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I tasted “cjalsons” for the first time in Tolmezzo in the 70s, in the restaurant of the most famous chef in Carnia, Gianni Cossetti.

Their aroma thrilled me. Mixing sweet and savory flavors in a potato-based pasta wrapper is truly brilliant. This recipe comes from the imagination of the women of Carnia who have always been accustomed to making with what “you have” at hand and at a low price.

It is said that this recipe was already made in ancient times by the wives of the “cramars”: in the winter they loaded a sort of wooden backpack with many drawers on their backs and went to sell their spices in Austria, Germany and Slovakia. These spices were recovered by Venetian merchants who imported them from the Far East. When these street vendors returned, the wives collected all the leftovers and created the filling for these ravioli. Pears, plums, quinces, ricotta and butter are the typical products of the place. Potatoes were not a problem because every vegetable garden in Carnia produces them of excellent quality and therefore it was enough to buy a little flour. There are as many variants of this particular ravioli as there are families in Carnia. This one that I present to you is my favorite.


Recipe by Daniela FrancescuttoCourse: Pasta, Recipes


Prep time


Cooking time




  • For the pasta
  • 4 potatoes

  • Equal weight of flour

  • Per il ripieno
  • 65 gr. fresh ricotta

  • 35 gr. figs

  • 35 gr. raisins

  • 35 gr. prunes

  • 30 gr. fresh pear pulp

  • 35 gr. quince jam

  • 2 spoonfuls of pear grappa

  • 1 spoonful of dark cocoa powder

  • 1 pinch of cinnamon

  • Per il condimento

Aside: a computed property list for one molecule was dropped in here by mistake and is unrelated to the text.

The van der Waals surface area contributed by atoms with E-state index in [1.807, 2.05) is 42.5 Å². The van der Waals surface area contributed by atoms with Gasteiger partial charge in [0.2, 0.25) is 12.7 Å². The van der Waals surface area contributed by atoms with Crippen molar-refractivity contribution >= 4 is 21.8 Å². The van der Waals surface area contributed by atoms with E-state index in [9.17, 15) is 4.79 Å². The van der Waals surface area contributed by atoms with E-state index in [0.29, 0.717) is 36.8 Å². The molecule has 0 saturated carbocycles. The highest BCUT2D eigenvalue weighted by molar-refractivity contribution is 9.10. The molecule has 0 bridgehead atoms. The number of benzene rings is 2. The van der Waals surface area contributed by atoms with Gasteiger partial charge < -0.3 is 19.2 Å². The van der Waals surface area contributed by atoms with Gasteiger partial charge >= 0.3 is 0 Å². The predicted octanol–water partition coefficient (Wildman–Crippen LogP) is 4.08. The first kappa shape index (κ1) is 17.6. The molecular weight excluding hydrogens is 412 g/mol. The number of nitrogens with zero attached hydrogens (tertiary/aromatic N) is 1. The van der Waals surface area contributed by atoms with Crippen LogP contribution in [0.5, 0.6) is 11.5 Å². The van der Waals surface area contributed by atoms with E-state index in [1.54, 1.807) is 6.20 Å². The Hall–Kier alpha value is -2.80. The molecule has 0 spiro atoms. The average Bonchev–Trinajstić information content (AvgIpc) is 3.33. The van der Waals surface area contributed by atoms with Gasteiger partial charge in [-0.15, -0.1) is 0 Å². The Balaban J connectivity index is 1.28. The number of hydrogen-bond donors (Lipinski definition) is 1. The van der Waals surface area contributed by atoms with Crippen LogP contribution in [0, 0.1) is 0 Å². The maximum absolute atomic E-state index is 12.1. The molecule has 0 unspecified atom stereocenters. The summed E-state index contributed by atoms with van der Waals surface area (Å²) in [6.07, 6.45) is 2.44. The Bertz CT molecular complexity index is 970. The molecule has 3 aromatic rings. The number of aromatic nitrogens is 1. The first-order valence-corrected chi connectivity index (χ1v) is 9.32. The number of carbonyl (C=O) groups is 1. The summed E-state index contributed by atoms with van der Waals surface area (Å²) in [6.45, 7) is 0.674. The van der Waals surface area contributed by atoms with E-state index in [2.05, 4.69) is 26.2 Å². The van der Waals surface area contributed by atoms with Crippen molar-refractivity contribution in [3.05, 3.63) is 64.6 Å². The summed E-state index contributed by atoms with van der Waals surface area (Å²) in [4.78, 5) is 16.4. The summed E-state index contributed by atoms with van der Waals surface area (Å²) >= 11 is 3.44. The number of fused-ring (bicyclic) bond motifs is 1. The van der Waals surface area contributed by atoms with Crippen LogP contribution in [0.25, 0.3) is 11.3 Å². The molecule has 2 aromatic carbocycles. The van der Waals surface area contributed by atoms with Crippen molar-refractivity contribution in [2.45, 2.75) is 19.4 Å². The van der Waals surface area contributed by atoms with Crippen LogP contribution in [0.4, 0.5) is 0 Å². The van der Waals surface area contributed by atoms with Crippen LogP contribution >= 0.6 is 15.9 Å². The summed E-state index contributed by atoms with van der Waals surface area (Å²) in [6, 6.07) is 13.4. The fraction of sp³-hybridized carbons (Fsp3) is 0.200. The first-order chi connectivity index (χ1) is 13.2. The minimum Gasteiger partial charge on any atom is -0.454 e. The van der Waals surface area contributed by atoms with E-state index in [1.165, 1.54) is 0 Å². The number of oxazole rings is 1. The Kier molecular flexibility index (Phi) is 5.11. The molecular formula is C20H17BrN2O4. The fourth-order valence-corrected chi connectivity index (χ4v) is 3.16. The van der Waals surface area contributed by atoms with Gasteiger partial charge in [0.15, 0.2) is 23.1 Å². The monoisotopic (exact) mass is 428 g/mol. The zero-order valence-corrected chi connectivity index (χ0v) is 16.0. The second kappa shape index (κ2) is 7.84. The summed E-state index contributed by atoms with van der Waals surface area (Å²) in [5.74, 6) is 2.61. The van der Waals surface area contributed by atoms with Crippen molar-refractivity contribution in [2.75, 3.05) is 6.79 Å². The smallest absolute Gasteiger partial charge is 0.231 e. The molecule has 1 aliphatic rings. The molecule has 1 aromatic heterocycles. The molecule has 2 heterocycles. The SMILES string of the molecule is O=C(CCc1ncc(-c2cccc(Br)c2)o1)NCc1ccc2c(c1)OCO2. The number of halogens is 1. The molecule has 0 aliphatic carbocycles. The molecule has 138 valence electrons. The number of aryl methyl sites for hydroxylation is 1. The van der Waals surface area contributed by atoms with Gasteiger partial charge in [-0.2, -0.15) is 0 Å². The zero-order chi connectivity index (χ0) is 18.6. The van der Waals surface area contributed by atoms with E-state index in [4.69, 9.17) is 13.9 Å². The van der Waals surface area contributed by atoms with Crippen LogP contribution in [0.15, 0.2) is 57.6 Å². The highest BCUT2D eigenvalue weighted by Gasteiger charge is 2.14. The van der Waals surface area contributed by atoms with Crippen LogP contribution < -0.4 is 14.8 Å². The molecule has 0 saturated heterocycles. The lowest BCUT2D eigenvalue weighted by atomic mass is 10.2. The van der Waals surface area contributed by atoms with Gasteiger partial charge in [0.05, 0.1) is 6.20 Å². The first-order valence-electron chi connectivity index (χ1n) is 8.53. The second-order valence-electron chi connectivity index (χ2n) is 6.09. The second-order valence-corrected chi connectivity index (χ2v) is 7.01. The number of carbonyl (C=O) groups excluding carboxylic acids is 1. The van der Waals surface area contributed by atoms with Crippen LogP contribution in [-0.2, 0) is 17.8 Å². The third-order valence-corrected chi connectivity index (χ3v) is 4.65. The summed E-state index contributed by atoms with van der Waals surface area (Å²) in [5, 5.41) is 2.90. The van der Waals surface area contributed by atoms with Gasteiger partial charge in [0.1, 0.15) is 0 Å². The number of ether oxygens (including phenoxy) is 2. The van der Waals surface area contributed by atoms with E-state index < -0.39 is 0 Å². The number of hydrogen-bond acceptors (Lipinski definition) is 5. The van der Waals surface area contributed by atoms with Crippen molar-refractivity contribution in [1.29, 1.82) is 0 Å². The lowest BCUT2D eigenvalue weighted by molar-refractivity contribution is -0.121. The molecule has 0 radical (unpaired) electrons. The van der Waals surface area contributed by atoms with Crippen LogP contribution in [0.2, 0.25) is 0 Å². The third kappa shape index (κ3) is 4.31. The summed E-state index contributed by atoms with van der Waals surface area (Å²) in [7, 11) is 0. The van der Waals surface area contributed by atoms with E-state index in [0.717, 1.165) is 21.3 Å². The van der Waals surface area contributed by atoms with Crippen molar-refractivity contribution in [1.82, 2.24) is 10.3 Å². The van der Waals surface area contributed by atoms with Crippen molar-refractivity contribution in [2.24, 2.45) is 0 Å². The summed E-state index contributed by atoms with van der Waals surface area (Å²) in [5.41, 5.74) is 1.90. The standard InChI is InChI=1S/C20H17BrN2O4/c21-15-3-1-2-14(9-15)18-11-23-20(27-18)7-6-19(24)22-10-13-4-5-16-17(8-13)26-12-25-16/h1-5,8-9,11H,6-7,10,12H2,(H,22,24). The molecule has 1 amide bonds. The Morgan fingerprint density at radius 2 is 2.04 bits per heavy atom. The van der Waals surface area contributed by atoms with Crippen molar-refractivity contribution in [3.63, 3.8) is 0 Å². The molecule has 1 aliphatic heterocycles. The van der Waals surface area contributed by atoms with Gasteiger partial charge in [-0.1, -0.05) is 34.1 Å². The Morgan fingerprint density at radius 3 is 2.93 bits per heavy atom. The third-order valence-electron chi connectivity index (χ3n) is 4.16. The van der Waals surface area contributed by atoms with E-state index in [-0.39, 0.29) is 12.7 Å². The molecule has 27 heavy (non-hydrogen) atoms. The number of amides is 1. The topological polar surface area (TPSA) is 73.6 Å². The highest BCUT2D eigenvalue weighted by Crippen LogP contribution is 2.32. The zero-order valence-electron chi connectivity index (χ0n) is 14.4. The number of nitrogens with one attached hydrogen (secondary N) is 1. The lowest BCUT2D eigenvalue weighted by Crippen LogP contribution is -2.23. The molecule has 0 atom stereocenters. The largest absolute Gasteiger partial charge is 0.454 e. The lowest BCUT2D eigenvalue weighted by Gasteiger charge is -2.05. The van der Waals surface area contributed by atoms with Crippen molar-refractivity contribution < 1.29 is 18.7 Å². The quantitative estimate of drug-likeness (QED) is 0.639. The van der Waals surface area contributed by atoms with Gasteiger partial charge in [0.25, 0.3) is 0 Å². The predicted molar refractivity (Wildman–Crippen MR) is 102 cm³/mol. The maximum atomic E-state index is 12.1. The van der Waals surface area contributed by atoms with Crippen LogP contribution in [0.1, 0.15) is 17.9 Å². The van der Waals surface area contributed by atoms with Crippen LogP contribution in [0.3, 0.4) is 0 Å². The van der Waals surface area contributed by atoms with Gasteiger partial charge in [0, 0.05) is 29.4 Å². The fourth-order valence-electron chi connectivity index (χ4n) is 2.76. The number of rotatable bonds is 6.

• 60 gr. smoked ricotta

  • 20 gr. cinnamon

  • 10 gr. sugar

  • 60 gr. clarified butter


  • Boil the potatoes in their skins and, when cooked, allow them to cool and peel them.
  • Mash them and mix them with the flour, working everything until a homogeneous and smooth dough is obtained. Let the dough rest for about 30 minutes after wrapping it in cling film.
  • Meanwhile, prepare the filling: Chop the figs, raisins, plums and pear. Mix these ingredients with the ricotta, jam, cocoa, cinnamon and grappa.
  • Roll out the dough with a rolling pin as for a normal ravioli dough.

  • With a pasta cutter make some circles. Inside each circle arrange some filling. Fold the circle in half to form a half moon. Take the tips of the crescent back and fold them back on themselves, in this way the ravioli can stand upright (to better understand, look at the photo).
  • Bring water to a boil and a little salt. Add in the cjalsons and cook them until they float (like gnocchi). Mix the sugar with the cinnamon. Season the cjalsons with smoked ricotta flakes, some of the mixture of sugar and cinnamon. Sprinkle with a little hot melted butter and serve.

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